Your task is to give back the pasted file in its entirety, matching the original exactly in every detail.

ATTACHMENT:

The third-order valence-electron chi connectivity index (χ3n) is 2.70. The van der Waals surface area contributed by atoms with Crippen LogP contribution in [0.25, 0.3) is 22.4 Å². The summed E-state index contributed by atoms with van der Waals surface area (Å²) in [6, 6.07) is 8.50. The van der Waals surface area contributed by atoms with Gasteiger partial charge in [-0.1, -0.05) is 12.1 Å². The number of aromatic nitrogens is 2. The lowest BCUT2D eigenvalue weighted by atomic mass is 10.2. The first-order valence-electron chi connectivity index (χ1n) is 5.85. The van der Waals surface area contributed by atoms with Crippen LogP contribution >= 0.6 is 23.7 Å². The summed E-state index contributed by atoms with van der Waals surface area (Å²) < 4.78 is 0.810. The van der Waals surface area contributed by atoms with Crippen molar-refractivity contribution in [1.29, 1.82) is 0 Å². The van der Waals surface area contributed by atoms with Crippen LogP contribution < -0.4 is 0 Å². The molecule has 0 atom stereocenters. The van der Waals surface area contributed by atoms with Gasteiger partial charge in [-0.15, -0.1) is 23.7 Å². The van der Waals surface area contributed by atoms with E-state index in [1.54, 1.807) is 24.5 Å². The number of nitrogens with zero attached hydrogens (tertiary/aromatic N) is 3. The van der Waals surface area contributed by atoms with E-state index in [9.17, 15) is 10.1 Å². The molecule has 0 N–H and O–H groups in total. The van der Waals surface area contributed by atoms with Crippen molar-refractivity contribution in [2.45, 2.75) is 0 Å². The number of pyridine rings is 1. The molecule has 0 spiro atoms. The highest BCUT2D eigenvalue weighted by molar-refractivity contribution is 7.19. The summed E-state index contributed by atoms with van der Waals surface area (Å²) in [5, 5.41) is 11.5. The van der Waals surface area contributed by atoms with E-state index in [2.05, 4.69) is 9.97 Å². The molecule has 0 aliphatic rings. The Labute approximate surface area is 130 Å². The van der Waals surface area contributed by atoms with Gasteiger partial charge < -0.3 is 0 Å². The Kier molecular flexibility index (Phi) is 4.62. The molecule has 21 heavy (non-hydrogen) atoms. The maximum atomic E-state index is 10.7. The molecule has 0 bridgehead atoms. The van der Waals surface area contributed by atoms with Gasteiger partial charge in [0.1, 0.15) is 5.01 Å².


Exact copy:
The third-order valence-electron chi connectivity index (χ3n) is 2.70. The van der Waals surface area contributed by atoms with Crippen LogP contribution in [0.25, 0.3) is 22.4 Å². The summed E-state index contributed by atoms with van der Waals surface area (Å²) in [6, 6.07) is 8.50. The van der Waals surface area contributed by atoms with Gasteiger partial charge in [-0.1, -0.05) is 12.1 Å². The number of aromatic nitrogens is 2. The lowest BCUT2D eigenvalue weighted by atomic mass is 10.2. The first-order valence-electron chi connectivity index (χ1n) is 5.85. The van der Waals surface area contributed by atoms with Crippen LogP contribution >= 0.6 is 23.7 Å². The summed E-state index contributed by atoms with van der Waals surface area (Å²) < 4.78 is 0.810. The van der Waals surface area contributed by atoms with Crippen molar-refractivity contribution in [1.29, 1.82) is 0 Å². The van der Waals surface area contributed by atoms with Crippen LogP contribution < -0.4 is 0 Å². The molecule has 0 atom stereocenters. The van der Waals surface area contributed by atoms with Gasteiger partial charge in [-0.15, -0.1) is 23.7 Å². The van der Waals surface area contributed by atoms with E-state index in [1.54, 1.807) is 24.5 Å². The number of nitrogens with zero attached hydrogens (tertiary/aromatic N) is 3. The van der Waals surface area contributed by atoms with E-state index in [9.17, 15) is 10.1 Å². The molecule has 0 N–H and O–H groups in total. The van der Waals surface area contributed by atoms with Crippen molar-refractivity contribution in [2.45, 2.75) is 0 Å². The number of pyridine rings is 1. The molecule has 0 spiro atoms. The highest BCUT2D eigenvalue weighted by molar-refractivity contribution is 7.19. The summed E-state index contributed by atoms with van der Waals surface area (Å²) in [5, 5.41) is 11.5. The van der Waals surface area contributed by atoms with E-state index in [2.05, 4.69) is 9.97 Å². The molecule has 0 aliphatic rings. The Labute approximate surface area is 130 Å². The van der Waals surface area contributed by atoms with Gasteiger partial charge < -0.3 is 0 Å². The Kier molecular flexibility index (Phi) is 4.62. The molecule has 21 heavy (non-hydrogen) atoms. The maximum atomic E-state index is 10.7. The molecule has 0 bridgehead atoms. The van der Waals surface area contributed by atoms with Gasteiger partial charge in [0.1, 0.15) is 5.01 Å².